The negativity emanating from this arc is understandable, but seeing one story development echoing another about a hundred pages apart smacks of repetition. First it's Ann pushing Daigo away when she gets upset, then he puts up his defensive wall because her bad mood rubbed off on him! Couldn't they just have had a dramatic breakup instead of letting this awkwardness drag on? Another dangerous form of repetition is at work in the winter chapter, where everyone is reminiscing about Ann's memories from four years ago—copying and pasting a handful of scenes from the first volume sure is a tricky way to save time. Emotionally effective, yes, but artistically lazy. Meanwhile, Fuji's arc seems to waste too much time on his Tokyo antics; his stint at a host club and hanging out with the lady who took him in seem strangely out of place compared to the usual adolescent drama.

Although occasionally awkward story-wise, this is about as good as they come with coming-of-age tales, and worthy of a B+.

Vol. 5
(by Peach-Pit, Del Rey, $10.99)

"Amu and her Guardian Characters have found a home at an elite school. But now two new Guardians have been chosen, and each has a secret. One is more complex than Amu thought, and the other may be out to betray the Guardians to the evil Easter Corporation!"

Has Shugo Chara! surpassed Rozen Maiden as Peach-Pit's greatest work? With this volume, it's very tempting to say yes—not only does it contain the hilariously subversive "Ice CreAmu" scene with Ikuto, but even chapters that do nothing to advance the plot still entertain with their well-developed characters and thought-provoking themes. Whether it's Yaya's personal conflict over taking on the role of an older sibling, or Rima's habit of hiding her wacky side under an ice-cold exterior, each story fills in new details about the cast while also tackling the series' leitmotif of personal identity. But when the time comes to spring into action and make some magic happen, the pages can also burst with imagination as stunning character transformations and other effects fill each panel. In fact, even the most mundane scenes of everyday life are visually vibrant, as stylish patterns, varied layouts, and a super-cute sense of humor ("Bala-balance!") keep things lively. And that's why, even during a lull in the main story arc, this series continues to succeed: it's just so fun and energetic that you don't want to stop reading.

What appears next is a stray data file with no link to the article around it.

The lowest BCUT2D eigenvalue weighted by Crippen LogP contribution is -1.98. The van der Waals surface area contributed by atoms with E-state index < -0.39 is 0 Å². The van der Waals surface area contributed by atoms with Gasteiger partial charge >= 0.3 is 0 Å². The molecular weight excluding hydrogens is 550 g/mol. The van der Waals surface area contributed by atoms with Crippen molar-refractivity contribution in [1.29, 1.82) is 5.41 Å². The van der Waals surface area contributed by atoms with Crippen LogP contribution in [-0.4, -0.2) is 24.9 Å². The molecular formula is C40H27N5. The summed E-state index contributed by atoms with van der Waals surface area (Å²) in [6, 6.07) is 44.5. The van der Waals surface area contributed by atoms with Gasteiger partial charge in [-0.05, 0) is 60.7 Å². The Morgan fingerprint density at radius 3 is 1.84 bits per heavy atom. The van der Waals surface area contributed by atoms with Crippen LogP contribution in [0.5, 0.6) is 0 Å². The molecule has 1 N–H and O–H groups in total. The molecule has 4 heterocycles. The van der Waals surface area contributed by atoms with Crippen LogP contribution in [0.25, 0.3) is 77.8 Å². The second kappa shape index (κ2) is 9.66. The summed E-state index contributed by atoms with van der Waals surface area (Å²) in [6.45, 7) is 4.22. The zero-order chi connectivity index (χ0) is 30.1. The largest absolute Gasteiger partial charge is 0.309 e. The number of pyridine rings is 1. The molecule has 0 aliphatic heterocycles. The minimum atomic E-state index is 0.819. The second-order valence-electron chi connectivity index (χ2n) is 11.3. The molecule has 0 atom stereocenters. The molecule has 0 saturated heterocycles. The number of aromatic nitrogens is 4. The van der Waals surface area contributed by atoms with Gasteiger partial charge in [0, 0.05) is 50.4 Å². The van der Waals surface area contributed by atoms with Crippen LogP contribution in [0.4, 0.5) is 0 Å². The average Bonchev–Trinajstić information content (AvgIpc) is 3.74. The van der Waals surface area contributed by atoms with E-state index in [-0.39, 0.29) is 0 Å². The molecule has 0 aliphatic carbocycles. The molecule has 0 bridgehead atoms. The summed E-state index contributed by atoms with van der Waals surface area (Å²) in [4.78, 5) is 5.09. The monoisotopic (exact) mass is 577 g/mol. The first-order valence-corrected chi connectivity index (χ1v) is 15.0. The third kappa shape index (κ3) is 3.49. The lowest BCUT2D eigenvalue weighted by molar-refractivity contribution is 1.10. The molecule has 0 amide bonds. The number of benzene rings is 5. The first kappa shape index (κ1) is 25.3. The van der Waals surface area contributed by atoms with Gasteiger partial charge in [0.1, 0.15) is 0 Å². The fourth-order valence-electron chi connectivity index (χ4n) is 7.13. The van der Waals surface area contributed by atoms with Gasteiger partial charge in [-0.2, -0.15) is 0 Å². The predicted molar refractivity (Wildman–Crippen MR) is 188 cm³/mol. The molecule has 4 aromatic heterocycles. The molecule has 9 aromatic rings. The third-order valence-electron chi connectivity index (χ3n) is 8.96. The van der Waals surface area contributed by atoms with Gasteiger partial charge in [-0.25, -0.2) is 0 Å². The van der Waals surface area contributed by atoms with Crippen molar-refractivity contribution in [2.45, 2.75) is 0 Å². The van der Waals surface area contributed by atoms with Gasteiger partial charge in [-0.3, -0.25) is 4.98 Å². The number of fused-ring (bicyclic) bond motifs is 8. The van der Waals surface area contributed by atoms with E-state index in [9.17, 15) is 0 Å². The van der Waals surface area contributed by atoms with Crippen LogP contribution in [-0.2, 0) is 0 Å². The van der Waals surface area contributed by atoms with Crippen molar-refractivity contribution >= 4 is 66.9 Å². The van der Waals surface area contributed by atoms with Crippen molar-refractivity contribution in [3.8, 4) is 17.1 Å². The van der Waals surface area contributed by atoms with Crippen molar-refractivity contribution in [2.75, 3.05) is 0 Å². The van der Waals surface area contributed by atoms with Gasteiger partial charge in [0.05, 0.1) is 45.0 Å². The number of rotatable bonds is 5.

Well, for those of us who are in loooove with the Shugo Chara! universe and loooove everything the characters do and would go on Yahoo! Auctions to bid on Amu's slightly used ice cream, this is just great. For everyone else who actually wants the X Egg/Easter Corporation saga to kick into high gear, this volume is a waste of time. Is it so hard to do character exposition and development while moving the plot forward at the same time? And did we need, of all things, a "side story" mini-chapter to go with the one that was already pretty much a side story about Amu and her boys? By the time the magical action takes off and the wheels of plot start turning again, it's already too late; the final chapter might as well have been saved for Vol. 6 (or, you know, they could have done the smart thing and worked the Black Diamond arc into all this other Amu-Hinamori-and-merry-friends junk much earlier).

Disappointing in terms of the main storyline, but still buckets of fun and competent enough to earn a B.

Vol. 1
(by Suguro Chayamachi, concept by Nitro+ CHiRAL, Tokyopop, $10.99)

"To enter the Igura, to defeat the Il-Re, and to destroy the drug cartel Vischio...
The Igura: a deadly battle game where players stake their lives in the ruined city of Toshima. In a post-apocalyptic Japan where the underworld rules the day, Akira is placed in jail for murder. He's given a chance at freedom if he can win the game. Whether he finds victory, death or even love, he will be in for the fight of his life!"